Belvoir St Theatre, August 28
Known for his contemporary rewrites of classical plays, Simon Stone’s radical 2011 adaptation of Ibsen’s The Wild Duck was devastatingly good and has enjoyed considerable success in Europe.
His adaptation of Miss Julie, which is billed as being “by Simon Stone after August Strindberg”, is less persuasive – though powerfully performed.
Written in 1888, Strindberg’s drama about class and sexual power – examined through the story of the daughter of a Swedish count sleeping with one of his servants – was deemed so shocking it was banned in Sweden for years.
Updating the action to present-day Sydney, Stone retains the key elements of Strindberg’s plot but where the original play unfolded over one claustrophobic act, Stone adds an interval and sets the second act in a motel.
He has also changed the original ending, which had Miss Julie taking the “honourable” way out (Strindberg’s word in his foreword) and leaving the stage with a razor given her by Jean to commit suicide.
Miss Julie’s father is now a high-profile politician in the running to become Prime Minister. Jean (Brendan Cowell) is his chauffeur and security guard with a gun on his hip. As in the original, Jean’s fiancée Christine (Blazey Best) is the housekeeper and cook.
Though class certainly exists in Australia – no matter how much we might like to deny it – it doesn’t trap people in the same way that it did in Strindberg’s day. And though rich people employ servants, the situation doesn’t resonate with the same widespread recognition.
So, in order to up the ante Stone has made Miss Julie 16 instead of 25, while Jean who was 30 in the original is here closer to 40.
After being discovered in a car with a boy and drugs, Julie has been grounded. Her absent father has charged Jean and Christine with looking after her. On this particular night, Jean has had to physically drag her out of a party. Now here she is in skimpy baby doll PJs (costumes by Tess Schofield) insisting he stay with her while she eats pizza.
Directed by Leticia Caceres, this Belvoir production is impressively staged. Set designer Robert Cousins creates a gleaming white, minimalist kitchen for the first act where Christine stands beneath a portrait of Julie cooking a risotto as the audience enters the auditorium, while second act takes place in a non-descript motel.
The sharp, strident chords of music by The Sweats that open and close the play help establish an unsettling mood.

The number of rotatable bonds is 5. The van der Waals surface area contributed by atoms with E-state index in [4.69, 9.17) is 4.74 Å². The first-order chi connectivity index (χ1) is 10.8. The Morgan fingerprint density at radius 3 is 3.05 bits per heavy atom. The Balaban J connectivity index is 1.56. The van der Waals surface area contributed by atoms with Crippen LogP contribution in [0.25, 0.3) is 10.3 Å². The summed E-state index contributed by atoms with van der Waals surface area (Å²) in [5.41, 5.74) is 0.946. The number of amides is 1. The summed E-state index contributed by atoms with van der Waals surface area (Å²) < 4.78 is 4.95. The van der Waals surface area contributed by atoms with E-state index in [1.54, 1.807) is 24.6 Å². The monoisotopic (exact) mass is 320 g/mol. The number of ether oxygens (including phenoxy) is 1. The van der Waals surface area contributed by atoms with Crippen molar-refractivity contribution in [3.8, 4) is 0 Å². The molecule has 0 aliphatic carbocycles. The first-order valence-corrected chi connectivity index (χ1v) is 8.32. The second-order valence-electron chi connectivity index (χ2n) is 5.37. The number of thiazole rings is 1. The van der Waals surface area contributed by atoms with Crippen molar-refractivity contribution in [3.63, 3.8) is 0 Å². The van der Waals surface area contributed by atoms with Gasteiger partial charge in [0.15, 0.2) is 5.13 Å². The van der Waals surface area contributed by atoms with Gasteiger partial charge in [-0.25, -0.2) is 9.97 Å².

The age difference between Jean and Julie certainly brings a different edge to the play. Watching him allow her to seduce him and then plan to use her as a way to a better life does feel shockingly grubby – wince-makingly so when 20-year old Taylor Ferguson (who looks convincingly younger) takes retainers out of her mouth before she kisses him.
The central problem of the adaptation is that it never feels believable that the Jean of Stone’s version would work for such a family. Cowell gives a very convincing portrayal of a gruff, lumbering, mono-tonal, Aussie bloke desperate to join “the secret club” as he puts it. But you can more readily imagine him working for a heavyweight in the Cross than for a leading politician.
Surely a wealthy businessman turned politician would employ someone more personable? And would he really leave such a thuggish man to look after his daughter?
Strindberg’s Jean was the son of a labourer but has “educated himself towards becoming a gentleman” and “has a sense of beauty” (Strindberg’s foreword again). He also has some charisma. Cowell’s Jean is such a charmless character it’s hard to believe Julie would fall for him – even as a means of escape or to get back at her father.
As for him being a former sommelier in London, it beggars belief. Cowell even pronounces the word wrong – which rings true for the character, but not for someone who really has worked as one.
Though the second act verges on soap opera, the production is powerfully performed. Cowell is a visceral, dangerous presence, while Best gives a fine performance as the mature, practical, pragmatic Christine who is prepared to stand by her man.
Ferguson makes a remarkable stage debut as the troubled Julie: a poor little rich girl, on the verge of womanhood, fast discovering her sexual power. Imperious one minute, throwing a childish tantrum the next, she captures the depth of the character’s loneliness and her sense of abandonment in a brave performance.
But where Strindberg’s Miss Julie willfully degrades herself, “trying to behave like the common people” as Jean puts it when she attends the servants’ party and insists he dance with her in front of everyone, here you feel Julie is so young and lost she just needs someone to love her and doesn’t quite realise what she is unleashing.
Ferguson’s raw, exposed emotion at the end certainly left me feeling churned up but the adaptation itself doesn’t totally convince.
There is plenty to be examined around the idea of class and ambition in contemporary Sydney but transposing Strindberg’s play from 19th century Sweden isn’t the most effective way of addressing it, while making Julie 16 subtly changes what Strindberg was saying about strong women who use sex for power.
Miss Julie runs at Belvoir St Theatre until October 8
An edited version of this review appeared in the Sunday Telegraph on September 1